Analysis: How the Mobile World Congress hopes to reboot conferences post COVID


A worker collects a coronavirus disease (COVID-19) swab sample from a woman before a news conference of GSMA's CEO John Hoffman and Director General of the GSMA Mats Granryd at the 2021 Mobile World Congress (MWC21) in the Fira of Barcelona, Spain May 20, 2021. REUTERS/Nacho Doce

STOCKHOLM (Reuters) - Next month's Mobile World Congress (MWC) in Barcelona is shaping up as an early test of how quickly the global business events industry will bounce back from the pandemic, with a range of hi-tech solutions being rolled out to try to keep visitors safe.

The normally annual event - which was cancelled last year - is one of the world's biggest industry conferences, typically attracting around 100,000 attendees as telecoms companies show off their latest products and executives meet to do deals.

While organisers will offer online access for people who want to stay away, they are hoping to welcome thousands of attendees from across the world, including from countries where the pandemic is still raging.

There will be regular rapid COVID-19 tests, a digital badge that will give access to the venue, and a contact-tracing app if there are any infections.

Live monitoring of the site will allow organisers to regulate the number of people in any given area, while attendees will have to wear face masks and keep to one-way routes.

"We feel now is the time to resurface again and to do a comeback show, while knowing that it's not going to be the same type of show as before, but it's at least a start," said Mats Granryd, director general of telecom carriers association GSMA, which organises the MWC.

The Spanish government is on board. It has agreed to special arrangements to allow attendees from countries where travel restrictions are still in force. Spain itself reported 33 COVID-19 deaths on Friday, the lowest figure since August.

But holding the event remains a gamble for the GSMA. Major companies including Nokia, Ericsson and Samsung won't be attending in-person, and attendance is expected to be less than half the 100,000 of a normal year.

"Talking to people in the industry, there is a real desire to get back to physical events, but it is all about timing," said Ben Wood, chief analyst at CCS Insight. "We'll find out in coming weeks whether the GSMA has made the correct decision."

Cancellation of last year's event was a big blow for the GSMA and forced it to lay off about 40% of its employees. Sub-par attendance, or another cancellation, would mean more pain.

A successful show, on the other hand, could offer a model for other event organisers looking to get their businesses back on track.

FACE-TO-FACE

The GSMA decided in mid-January to go ahead with the MWC in Barcelona, with a rescheduled February event in Shanghai as a warm-up.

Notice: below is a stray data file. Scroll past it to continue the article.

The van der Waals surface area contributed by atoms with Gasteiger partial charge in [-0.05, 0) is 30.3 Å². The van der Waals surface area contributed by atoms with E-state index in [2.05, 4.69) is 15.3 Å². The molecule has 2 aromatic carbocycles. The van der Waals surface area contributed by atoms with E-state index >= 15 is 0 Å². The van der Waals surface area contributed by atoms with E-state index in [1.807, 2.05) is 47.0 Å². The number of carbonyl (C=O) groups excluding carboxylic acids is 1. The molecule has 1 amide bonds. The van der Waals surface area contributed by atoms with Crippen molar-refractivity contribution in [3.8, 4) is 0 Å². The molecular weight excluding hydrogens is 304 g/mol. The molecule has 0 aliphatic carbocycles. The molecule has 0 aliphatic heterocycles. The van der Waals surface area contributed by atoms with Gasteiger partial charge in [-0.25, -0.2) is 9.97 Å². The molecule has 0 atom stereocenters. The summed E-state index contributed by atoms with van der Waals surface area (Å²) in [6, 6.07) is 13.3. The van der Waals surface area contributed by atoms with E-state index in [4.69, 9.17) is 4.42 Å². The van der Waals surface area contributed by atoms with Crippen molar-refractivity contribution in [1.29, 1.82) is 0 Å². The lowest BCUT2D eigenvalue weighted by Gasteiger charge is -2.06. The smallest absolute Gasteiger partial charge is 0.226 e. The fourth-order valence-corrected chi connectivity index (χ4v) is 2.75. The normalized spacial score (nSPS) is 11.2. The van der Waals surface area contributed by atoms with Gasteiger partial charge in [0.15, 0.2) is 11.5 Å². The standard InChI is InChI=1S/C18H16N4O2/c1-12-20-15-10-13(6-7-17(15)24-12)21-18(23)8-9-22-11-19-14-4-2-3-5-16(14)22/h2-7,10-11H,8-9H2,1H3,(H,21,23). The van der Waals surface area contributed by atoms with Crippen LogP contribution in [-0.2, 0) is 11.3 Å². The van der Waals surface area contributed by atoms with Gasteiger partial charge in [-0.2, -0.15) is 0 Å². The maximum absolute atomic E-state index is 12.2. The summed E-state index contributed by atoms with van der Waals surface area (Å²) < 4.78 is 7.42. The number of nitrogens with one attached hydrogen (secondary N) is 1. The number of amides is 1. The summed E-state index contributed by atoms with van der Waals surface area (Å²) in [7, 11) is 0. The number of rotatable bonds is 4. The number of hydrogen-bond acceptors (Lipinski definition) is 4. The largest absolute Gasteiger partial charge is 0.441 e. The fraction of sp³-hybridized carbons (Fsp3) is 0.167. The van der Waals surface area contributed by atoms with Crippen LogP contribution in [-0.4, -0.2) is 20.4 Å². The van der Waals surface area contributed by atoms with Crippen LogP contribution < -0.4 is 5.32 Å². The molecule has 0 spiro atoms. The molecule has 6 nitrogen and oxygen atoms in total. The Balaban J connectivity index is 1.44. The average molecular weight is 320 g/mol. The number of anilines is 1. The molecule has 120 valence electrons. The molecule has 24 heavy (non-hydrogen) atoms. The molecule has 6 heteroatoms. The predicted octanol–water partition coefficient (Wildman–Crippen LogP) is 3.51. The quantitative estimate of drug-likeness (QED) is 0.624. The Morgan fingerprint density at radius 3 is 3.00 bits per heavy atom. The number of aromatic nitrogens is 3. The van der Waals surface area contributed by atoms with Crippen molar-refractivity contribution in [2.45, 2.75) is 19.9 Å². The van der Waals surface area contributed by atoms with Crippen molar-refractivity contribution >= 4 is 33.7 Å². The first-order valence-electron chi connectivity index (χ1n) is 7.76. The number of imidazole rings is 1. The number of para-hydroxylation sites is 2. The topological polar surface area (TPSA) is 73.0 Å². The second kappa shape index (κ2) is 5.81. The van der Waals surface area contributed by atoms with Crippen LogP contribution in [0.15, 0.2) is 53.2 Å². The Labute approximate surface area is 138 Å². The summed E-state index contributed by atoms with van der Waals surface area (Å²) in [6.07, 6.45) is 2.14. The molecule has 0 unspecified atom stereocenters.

"Shanghai was in a way a test bed. Is it possible to have a big show with face masks, with social distancing, with testing beforehand? It was, and we had zero cases," Granryd said.

"It was really after Shanghai, I think, we felt confident that we are able to pull it off."

About 25,000 people attended MWC Shanghai this year and more than 100,000 watched presentations online. That was one of the GSMA's first hybrid events, with online and in-person access.

The MWC's online platform will be integrated with Microsoft products, allowing attendees to connect in video conference meeting rooms.

But sometimes there is no substitute for face-to-face meetings, Granryd said.

"We can build trust to some extent over virtual meetings, but not if it's a deal worth billions, then you need to sit down and look each other in the eye, and that is the reason why we feel confident that this will be something," he said.

GRABBING THE LIMELIGHT

While some worry the absence of big names will reduce the conference's appeal, smaller companies are looking to grab the limelight. Over 400 startups will exhibit their latest products at the MWC.

"This is an unique opportunity for the smaller vendors to rise up and get their message out and maybe become a big vendor in the future," said Danielle Royston, founder of cloud consultancy firm TelcoDR.

Royston scooped up one of the biggest exhibition stands, measuring 6,000 square metres, after Ericsson pulled out.

TelcoDR, which got the stand at a reduced rate but still paid millions of dollars, will have 30 startups which it advises and/or invests in showcasing their products at the booth.

"This is your chance as a small vendor," she said. "We go back to the old way, next year."

(Reporting by Supantha Mukherjee, European Technology & Telecoms Correspondent, based in Stockholm. Editing by Jonathan Weber and Mark Potter)

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